I just had a request to do with auditing activity in the FIM Portal, and as the solution was quite neat and easy to implement I thought I’d share it.
The security team need to archive information about who makes changes in AD and other applications, and now they need to be able to audit the FIM Portal too. While you can search the Requests history in the Portal, by default it only keeps 3 months worth, and this customer needs 7 years.
I had already been dumping the requests historyÂ to a SQL table but I had nothing about who approved the requests. However before I could rethink my sql scripts the guy said “Actually is there any way we could have it by email? We’re already well set up for archiving and searching emails.” So this is how I managed to satisfy their audit requirementsÂ using justÂ the standard Notification activity.
Archive all RequestsÂ that change Person objects
First I need an email template that reports the essential information about the request.
|Subject||IAM Portal Request [//Request/ObjectID]|
<html> <p> RequestID: [//Request/ObjectID]</p>
<p>Requestor: [//Requestor/DisplayName] ([//Requestor/Email])</p>
<p>Target: [//Target/DisplayName] ([//Target/Email])</p>
<p>Request submitted on: [//Request/CreatedTime] (GMT)</p> <p>Request details:</p> <p> <table style="width: 80%"> <tr class="HeadingStyle"> <td>Attribute</td> <td>Old Value</td> <td>New Value</td> </tr> [//RequestParameter/AllChangesAuthorizationTable] </table> </p> <p>Possible Approvers: [//Request/ComputedActor]</p> </html>
Next I create a workflow that uses the email template to send a notification to the archiving mailbox.
I also created a Set called “All Portal Users” which excludes the Built-In Sync Account and a couple of other service accounts. This will allow me to just send emails based on changes made by actual people.
And finally I create an MPR:
- Type = Request
- Requestors = “All Portal Users
- Operation = All
- Grants Permission = False
- Target Resources = “All People”
- Action WF = The notification activity I just created.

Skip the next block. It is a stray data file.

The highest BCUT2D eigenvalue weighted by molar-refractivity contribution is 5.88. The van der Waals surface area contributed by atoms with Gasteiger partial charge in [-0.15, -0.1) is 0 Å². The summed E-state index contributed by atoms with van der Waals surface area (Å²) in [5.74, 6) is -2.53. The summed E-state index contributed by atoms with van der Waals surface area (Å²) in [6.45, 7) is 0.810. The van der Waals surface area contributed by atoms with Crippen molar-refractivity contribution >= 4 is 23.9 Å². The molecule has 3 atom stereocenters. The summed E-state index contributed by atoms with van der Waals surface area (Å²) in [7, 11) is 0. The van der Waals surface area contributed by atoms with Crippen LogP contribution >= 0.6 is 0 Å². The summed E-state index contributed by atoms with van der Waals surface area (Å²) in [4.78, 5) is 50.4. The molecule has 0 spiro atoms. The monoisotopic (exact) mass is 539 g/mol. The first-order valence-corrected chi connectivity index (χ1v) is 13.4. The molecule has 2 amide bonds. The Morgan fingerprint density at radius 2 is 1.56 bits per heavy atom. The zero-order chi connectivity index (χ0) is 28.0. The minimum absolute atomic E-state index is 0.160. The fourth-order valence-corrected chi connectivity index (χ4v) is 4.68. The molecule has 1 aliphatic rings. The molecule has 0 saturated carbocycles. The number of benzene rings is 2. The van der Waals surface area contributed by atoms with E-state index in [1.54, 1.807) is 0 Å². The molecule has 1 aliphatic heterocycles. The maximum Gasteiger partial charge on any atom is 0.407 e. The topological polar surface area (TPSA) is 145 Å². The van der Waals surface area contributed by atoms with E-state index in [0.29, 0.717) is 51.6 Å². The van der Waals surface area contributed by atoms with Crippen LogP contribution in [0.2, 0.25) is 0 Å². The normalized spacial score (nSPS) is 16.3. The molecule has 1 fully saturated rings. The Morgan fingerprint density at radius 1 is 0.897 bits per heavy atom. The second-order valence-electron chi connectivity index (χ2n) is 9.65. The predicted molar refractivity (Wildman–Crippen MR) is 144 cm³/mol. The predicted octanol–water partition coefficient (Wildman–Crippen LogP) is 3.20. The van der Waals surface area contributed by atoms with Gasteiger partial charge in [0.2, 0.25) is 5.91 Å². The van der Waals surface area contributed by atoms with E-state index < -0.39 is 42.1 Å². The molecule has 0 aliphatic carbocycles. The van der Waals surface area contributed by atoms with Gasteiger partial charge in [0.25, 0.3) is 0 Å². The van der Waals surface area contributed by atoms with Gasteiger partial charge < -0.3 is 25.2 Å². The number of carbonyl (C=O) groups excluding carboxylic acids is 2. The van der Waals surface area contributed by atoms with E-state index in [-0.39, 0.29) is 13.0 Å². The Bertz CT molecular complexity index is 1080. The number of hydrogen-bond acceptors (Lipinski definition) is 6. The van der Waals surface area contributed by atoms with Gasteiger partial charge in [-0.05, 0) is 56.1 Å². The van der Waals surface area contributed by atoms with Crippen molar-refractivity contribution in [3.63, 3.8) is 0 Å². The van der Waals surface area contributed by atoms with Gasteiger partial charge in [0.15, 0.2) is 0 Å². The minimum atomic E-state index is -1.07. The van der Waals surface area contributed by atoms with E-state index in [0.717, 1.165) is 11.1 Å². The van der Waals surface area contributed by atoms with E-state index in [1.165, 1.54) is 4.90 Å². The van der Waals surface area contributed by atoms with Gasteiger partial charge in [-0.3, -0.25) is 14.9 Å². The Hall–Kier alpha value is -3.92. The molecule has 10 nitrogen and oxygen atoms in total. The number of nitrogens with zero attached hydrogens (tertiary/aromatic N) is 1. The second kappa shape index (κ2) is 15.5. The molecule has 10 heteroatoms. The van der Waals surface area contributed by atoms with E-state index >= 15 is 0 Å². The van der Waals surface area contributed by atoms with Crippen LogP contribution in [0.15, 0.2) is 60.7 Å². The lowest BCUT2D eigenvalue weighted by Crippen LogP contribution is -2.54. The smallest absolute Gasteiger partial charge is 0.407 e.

This now sends an email to the archiving mailbox whenever a user makes a change to themselves or another person in the FIM Portal.
This particular implementation of FIM relies heavily on approvals. Approval requests may be sent to multiple people but only one need approve, therefore it is important that Â the approver also be captured.
I can’t get all the info about request and approval in one email as not all requests have approvals, and there’s no link to the Approval Response from the person object. But the customer is happy with the two emails, and this email about Approvals cites the resource ID of the Request, so they have a way of linking the two.
Here’s the Email Template:
|Subject||IAM Portal Approval for Request [//Target/Approval/Request/ObjectID]|
<html> <p>RequestID: [//Target/Approval/Request/ObjectID]</p> <p>Approver: [//Target/Creator/DisplayName] </p> <p>Approval Time: [//Target/CreatedTime] (GMT)</p> <p>Approval Response: [//Target/Decision]</p> </html>
Again the Workflow is just a simple notification using the template.
I created a set called “All Approved Approval Responses”. You could use the existing “All Approval Responses” set if you wanted to archive rejections as well, but here we only wanted to archive successful requests.
The rule for the Set is “All approval response where Decision = ‘Approved'”
Finally I created the MPR as follows:
- Type = Set Transition
- Transition In Set = “All Approved Approval Responses”
- Action Workflow = the notification workflow just created.
Emails are now sent to the archiving mailbox whenever an approval completes with an “Approved” status.
3 Replies to “Archiving Requests and Approvals by Email”
Nice and simple – just one question – what is volume of requests there? I was looking into something similar and actually I found one drawback for that kind of solution.
For each request made to person object You will trigger additional MPR and workflow which will retain in the FIM database as per default retention policy. With high volume of requests and objects this might have impact on database size etc. Of course it also depends on retention policy in particular environment.
For now we’ve solved it with pulling all objects to our reporting solution – however your approach is interesting and simple in implementation.
It will of course add load in running Workflows and Workflowinstances will have to be created. One reason I exceluded the Sync Service, FIM Service and other service accounts was so I wouldn’t be sending emails based on every single sync update, and every single request spawned by another request. Sometimes one change made by a user launches a whole bunch of other requests, but they’re all made by the FIM Service so no emails get sent about them – just the one email about the actual change made by the actual user, which is what security really cared about.
Great stuff Carol, I like it and i will use it to archive requests to create user objects in the FIM Portal.